Feds: Indianapolis Cargo Not Screened For Explosives

INDIANAPOLIS -- A company charged with screening airport cargo for explosives in Indianapolis failed to do so, resulting in the company agreeing to pay a $1 million fine, the U.S. attorney's office said Wednesday.

OHL Solutions, formerly known as ActivAir, had employees that "engaged in a systemic pattern of record-keeping violations by failing to properly screen for explosives 100 percent of air cargo as required by their security program," U.S. Attorney Joe Hogsett said in a news release.

"When it comes to national security, there is no room for error, and we have no tolerance for shortcuts," Hogsett said.

The New York-based company committed the violations before December 2010, Transportation Security Administration officials said.

Investigators said the company's workers certified that cargo that wound up on passenger airplanes had been screened.

The settlement is the largest regulatory fine ever assessed by the TSA against a cargo company that intentionally violated security requirements, the U.S. attorney's office said. The Department of Justice was also involved in the investigation.

"This case sends a strong message that premeditated skirting of TSA security measures can lead to serious consequences for both individual employees and the corporations that employ them," Hogsett said.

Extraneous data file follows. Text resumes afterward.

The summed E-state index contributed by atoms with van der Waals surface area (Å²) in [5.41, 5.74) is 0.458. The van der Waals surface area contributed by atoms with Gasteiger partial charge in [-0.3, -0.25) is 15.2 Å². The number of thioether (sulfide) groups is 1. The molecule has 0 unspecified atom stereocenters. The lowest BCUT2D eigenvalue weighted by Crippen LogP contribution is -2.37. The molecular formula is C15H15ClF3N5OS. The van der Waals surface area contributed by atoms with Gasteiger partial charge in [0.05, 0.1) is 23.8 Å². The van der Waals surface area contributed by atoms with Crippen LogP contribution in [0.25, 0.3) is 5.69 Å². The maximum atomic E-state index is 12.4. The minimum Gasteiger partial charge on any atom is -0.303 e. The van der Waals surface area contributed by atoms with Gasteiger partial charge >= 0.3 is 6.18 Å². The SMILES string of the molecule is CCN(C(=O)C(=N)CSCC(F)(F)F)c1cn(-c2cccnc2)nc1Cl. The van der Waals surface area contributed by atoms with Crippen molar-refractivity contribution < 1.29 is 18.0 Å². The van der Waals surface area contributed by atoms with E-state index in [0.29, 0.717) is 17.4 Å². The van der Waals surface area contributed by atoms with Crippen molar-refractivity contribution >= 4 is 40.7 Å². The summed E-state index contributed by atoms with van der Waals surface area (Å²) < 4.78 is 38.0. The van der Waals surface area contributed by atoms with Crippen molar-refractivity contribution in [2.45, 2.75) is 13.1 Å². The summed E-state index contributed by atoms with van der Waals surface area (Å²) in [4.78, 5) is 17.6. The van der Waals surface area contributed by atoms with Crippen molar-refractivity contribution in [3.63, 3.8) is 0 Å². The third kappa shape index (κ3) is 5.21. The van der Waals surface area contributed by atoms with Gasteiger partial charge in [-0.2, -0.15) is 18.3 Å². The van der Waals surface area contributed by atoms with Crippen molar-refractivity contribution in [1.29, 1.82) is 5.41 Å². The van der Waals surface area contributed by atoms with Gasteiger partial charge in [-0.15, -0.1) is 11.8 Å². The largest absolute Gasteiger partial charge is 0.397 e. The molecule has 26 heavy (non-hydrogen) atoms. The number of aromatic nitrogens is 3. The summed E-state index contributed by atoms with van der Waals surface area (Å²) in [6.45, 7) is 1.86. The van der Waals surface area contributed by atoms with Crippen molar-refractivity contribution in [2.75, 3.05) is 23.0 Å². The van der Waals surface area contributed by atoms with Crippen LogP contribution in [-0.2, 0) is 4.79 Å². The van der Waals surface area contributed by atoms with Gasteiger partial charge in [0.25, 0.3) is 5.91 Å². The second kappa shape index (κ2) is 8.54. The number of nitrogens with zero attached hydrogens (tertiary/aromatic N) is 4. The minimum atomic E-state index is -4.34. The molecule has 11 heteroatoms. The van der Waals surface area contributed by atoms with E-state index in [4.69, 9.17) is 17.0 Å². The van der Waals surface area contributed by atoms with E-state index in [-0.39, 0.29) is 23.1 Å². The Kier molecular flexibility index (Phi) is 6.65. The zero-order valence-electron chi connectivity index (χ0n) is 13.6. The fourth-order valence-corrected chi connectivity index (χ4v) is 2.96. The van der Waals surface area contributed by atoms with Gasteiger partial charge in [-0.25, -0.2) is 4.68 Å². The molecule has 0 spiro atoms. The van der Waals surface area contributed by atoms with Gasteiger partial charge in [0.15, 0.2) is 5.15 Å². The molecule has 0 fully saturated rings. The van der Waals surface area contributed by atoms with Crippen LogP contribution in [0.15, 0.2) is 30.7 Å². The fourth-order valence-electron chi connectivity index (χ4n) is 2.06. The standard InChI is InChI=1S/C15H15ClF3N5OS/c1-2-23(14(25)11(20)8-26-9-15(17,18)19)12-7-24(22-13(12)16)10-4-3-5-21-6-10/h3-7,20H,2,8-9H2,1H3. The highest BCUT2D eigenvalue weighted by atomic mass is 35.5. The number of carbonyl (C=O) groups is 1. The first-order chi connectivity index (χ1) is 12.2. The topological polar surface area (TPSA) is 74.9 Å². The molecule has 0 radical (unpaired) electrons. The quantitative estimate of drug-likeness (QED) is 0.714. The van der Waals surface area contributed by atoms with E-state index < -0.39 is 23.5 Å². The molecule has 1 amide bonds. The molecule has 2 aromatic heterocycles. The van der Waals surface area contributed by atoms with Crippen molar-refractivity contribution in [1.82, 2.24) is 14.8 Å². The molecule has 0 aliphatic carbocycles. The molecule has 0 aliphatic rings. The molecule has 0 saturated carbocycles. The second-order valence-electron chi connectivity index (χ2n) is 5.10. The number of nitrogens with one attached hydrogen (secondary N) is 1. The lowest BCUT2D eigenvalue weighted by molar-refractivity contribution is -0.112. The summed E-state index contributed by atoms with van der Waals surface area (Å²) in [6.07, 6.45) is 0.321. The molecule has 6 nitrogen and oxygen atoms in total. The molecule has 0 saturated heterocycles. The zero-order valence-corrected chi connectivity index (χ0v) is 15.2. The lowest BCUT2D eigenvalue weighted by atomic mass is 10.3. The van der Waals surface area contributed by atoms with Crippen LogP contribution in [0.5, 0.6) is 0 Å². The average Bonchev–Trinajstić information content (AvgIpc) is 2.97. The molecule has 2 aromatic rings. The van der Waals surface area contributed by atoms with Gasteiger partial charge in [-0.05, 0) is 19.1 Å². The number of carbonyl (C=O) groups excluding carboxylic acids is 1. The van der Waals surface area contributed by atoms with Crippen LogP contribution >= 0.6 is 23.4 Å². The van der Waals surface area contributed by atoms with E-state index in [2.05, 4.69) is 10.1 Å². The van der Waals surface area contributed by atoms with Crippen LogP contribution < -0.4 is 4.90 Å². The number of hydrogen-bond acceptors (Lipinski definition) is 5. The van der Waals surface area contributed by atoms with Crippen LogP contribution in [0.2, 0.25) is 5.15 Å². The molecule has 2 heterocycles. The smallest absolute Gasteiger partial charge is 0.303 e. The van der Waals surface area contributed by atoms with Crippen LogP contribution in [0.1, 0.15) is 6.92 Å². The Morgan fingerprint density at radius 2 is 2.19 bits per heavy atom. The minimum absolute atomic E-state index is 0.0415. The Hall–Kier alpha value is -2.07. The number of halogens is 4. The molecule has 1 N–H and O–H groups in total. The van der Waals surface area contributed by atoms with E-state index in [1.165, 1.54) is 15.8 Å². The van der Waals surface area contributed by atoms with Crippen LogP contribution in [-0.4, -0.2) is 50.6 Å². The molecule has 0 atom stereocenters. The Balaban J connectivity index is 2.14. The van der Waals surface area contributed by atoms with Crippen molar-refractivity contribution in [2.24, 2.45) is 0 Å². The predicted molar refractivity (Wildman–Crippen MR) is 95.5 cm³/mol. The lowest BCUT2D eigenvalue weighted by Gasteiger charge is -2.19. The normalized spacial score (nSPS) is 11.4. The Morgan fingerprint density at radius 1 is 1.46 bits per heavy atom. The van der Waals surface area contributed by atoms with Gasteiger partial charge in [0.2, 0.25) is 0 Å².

Andrew Barnes, 32, Brian Vanhandel, 31 and Mitchell Totty, 26, all of Indianapolis, agreed to plead guilty to conspiracy to commit federal reporting and record-keeping violations, officials said.

As part of the 9/11 Commission Act, all of cargo transported on passenger planes must be screened for explosives as of August 2010. A certified cargo screening program was set up to aid in this process.

ActivAir had been certified as a screener in 2009.

"ActivAir has acknowledged the serious nature of the misconduct that occurred in its Indianapolis branch office, offered its complete cooperation in connection with the TSA investigation, and accepted full responsibility for the actions of its employees," said Frank Eichler, vice president and general counsel for OHL Solutions, Inc. "ActivAir?s management recognizes the importance of TSA security measures and has taken decisive action to prevent the recurrence of the compliance failures discovered at its Indianapolis branch office."

The U.S. attorney's office said Barnes, Vanhandel and Totty face a maximum of five years in prison and a $250,000 fine.

 

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